I'm not drawn to claiming equal time for dads, even though the holiday itself originated in 1909 during a Mother's Day sermon, when a woman in a Spokane, Wash., pew decided her father deserved recognition, too.
Nor am I drawn to reinforcing stereotypes about fatherhood. We need to escape stereotypes, not breathe new life into them. What I am drawn to is the ambiguity.
For many people, fatherhood is a dark room. Many women spend their lives trying to escape the horizon-limiting consequences of male-centric society and male-centric religion. Men need to broaden their horizons, too.
Many people remember their fathers as frightening figures whose rod, harsh tongue, and outbursts of rage terrorized the household. Many children remember their fathers as absent--gone permanently through death or abandonment, gone most of the time through divorce or career, or virtually absent through the bumbling depicted in early television comedies.
Whatever caused the absence, the lack of connection, the missing male presence, the burdens that Dad's absence placed on Mom became a central, painful fact of childhood.
Many women remember adult men, usually Dad, as an unwelcome presence in their teenage bedrooms.
There are rooms of light and bliss too. Fathers were the courageous warriors who saved the world in the 1940s, or who got scarred in Korea and Vietnam and weren't given due honor. Fathers sacrificed for their families. Fathers were trapped in dead-end jobs and whipsawed in corporate wars, but still raised their children to believe in the future.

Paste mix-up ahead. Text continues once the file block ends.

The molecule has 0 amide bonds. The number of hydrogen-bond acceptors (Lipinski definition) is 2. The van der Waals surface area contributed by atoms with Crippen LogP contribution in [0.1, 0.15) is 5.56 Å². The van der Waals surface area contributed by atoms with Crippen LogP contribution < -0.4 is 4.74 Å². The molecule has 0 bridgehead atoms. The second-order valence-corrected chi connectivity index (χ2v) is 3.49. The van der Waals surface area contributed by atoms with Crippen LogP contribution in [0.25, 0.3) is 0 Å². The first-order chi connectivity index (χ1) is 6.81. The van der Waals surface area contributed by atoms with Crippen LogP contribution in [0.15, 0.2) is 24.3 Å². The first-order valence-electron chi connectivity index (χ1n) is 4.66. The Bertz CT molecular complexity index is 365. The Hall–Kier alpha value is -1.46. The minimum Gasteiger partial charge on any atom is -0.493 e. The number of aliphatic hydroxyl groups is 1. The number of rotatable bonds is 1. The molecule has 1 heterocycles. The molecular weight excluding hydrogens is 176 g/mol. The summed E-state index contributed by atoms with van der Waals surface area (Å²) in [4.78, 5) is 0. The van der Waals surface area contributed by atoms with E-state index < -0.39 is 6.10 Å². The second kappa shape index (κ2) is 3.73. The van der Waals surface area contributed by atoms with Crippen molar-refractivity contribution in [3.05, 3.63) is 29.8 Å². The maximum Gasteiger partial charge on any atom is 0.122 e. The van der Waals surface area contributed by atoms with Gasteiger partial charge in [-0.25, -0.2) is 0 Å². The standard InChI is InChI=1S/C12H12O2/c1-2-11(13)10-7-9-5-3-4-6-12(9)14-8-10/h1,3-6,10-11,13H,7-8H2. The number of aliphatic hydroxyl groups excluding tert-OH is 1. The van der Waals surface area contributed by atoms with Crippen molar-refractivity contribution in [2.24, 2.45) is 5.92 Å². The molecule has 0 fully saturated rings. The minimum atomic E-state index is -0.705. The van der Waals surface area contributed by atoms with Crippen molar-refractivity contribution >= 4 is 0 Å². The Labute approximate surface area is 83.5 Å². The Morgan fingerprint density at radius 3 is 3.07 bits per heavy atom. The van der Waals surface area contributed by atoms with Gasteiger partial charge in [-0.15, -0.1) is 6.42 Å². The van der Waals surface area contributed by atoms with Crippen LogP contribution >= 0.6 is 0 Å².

Fathers accepted the ambiguous challenge of raising other men's offspring. Dad taught a child to throw a baseball, use a saw, build a fire. Dad coached teams. Dad made a child feel safe. Dad stood by Mom. Some dads raised children alone. Dad loved.
If you ask 10 people to talk about their fathers, you will get at least 10 different stories. Those stories will seem to have little in common except maleness and biological fact. You will see smiles and happy memories, and you will see lips drawn tight, anger on the brow, and bitter tears salting the eyes.
You will hear of dads who are strong and dads who are weak. Dads who nurture and dads who ignore. Dads who are kind and dads who are cruel. Dads who give everything to their families and dads who give nothing. Confident dads who encourage their children and insecure dads who compete with their children. Dads who set a healthy role model and dads whose model a child will spend a sorry lifetime replicating. Dads who are steadfast and dads who impregnate and flee. Dads who show how partners can form a lasting union and dads who are a perfect argument for divorce.
We need to hear and honor all these stories, for each one has a piece of the truth.
Ten people will tell 10 different stories about God too, not because they are theologically illiterate and need the church's instruction, but because God wears many faces, speaks in many tongues, cannot be contained by any institution's claims, and is far larger than human language can ever express and yet so wonderfully intimate that we dare use words like "Father" or "Mother."